Apparently, we’re still kicking him around.
President Bush’s refusal to let two confidants provide information to Congress about fired federal prosecutors represents the most expansive view of executive privilege since Watergate, the House Judiciary Committee told a federal judge Thursday.
Lawyers for the Democratic-led panel argued in court documents that Bush’s chief of staff, Josh Bolten, and former White House counsel Harriet Miers are not protected from subpoenas last year that sought information about the dismissals.
The legal filing came in lawsuit that pits the legislative branch against the executive in a fight over a president’s powers.
The committee is seeking the testimony as it tries to make a case that the White House directed the firing of nine U.S. attorneys because they were not supportive enough of Republicans’ political agenda.
“Not since the days of Watergate have the Congress and the federal courts been confronted with such an expansive view of executive privilege as the one asserted by the current presidential administration and the individual defendants in this case,” according to the House’s filing.
The idea that Miers could disregard an order to appear at a hearing simply at the president’s request suggests a return to the sentiment expressed in Nixon’s statement, as quoted in a 1977 New York Times interview, that “when the president does it, that means that it is not illegal,” the House lawyers wrote.
My goodness. Why in the world would the Bush Administration be so incredibly secretive? Could it possibly be that they are also hiding something nefarious? Not just about the fired attorneys, but about many other things? Things that could be, well, illegal under our Constitution and international law?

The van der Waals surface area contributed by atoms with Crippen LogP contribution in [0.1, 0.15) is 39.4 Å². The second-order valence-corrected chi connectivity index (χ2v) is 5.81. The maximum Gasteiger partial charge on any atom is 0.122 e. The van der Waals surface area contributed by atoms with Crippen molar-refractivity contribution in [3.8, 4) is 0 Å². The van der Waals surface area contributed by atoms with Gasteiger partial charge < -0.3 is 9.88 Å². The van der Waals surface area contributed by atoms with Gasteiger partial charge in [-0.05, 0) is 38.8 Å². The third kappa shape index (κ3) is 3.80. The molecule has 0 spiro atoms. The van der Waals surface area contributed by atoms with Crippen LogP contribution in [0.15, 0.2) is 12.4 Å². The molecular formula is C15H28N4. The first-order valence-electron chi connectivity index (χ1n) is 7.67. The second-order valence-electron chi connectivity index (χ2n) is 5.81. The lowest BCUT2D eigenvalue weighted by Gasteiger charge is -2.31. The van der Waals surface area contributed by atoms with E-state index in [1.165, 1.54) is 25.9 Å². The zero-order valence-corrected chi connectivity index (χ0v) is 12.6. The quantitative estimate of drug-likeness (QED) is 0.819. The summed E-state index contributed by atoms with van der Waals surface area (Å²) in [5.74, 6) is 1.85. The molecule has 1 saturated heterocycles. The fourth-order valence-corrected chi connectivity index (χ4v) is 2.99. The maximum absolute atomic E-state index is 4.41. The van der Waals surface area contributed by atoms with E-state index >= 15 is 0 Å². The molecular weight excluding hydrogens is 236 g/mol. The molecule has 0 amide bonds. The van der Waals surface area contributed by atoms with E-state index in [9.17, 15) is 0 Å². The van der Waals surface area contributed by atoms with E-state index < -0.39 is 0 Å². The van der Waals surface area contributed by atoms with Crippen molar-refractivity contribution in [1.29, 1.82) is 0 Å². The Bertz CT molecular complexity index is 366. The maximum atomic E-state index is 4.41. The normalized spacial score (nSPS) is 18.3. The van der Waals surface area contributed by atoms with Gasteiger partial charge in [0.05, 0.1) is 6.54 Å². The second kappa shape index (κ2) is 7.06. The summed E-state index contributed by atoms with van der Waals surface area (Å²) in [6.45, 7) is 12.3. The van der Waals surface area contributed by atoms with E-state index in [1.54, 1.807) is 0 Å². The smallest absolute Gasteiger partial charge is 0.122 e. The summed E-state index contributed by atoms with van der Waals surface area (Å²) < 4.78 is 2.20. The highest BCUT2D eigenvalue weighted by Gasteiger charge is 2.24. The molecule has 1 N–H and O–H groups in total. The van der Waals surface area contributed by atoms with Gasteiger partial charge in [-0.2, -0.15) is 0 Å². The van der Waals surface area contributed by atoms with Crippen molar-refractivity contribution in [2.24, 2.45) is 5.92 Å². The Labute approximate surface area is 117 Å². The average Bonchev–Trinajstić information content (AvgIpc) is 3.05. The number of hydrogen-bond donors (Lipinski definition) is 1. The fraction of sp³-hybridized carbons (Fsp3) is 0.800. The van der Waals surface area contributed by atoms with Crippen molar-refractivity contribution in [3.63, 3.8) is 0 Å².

Like, perhaps, this?
WASHINGTON (AP) — Bush administration officials from Vice President Dick Cheney on down signed off on using harsh interrogation techniques against suspected terrorists after asking the Justice Department to endorse their legality, The Associated Press has learned.
The officials also took care to insulate President Bush from a series of meetings where CIA interrogation methods, including waterboarding, which simulates drowning, were discussed and ultimately approved.
We have replaced the paranoid, drunk, dictatorial President Richard Nixon with the paranoid, drunk, dictatorial, warmongering, face-shooting, torturing President Richard Cheney.
I’ll tell you something: it’s not an improvement. Because Cheney learned from Nixon’s mistakes: he corrupted the Justice Department immediately upon taking office, and had Bush push through as many right-wing federal judges as possible while the Republics were in the majority.
Now, despite the Democrats’ efforts to hold this Administration accountable for clear and obvious criminality, it may be impossible to circumvent all the roadblocks put in place by our new Tricky Dick and his trained monkey. The reason the subpoenas of Harriet Miers and Josh Bolten were not enforced in the first place was that the Justice Department refused to enforce them. The House then filed contempt charges, which the Justice Department again refused to enforce. At that point, the House decided to sue in federal court, and this is where we are.
I just have one eensy request: If we’re going to repeat Richard Nixon’s greatest hits, can we play my favorite one?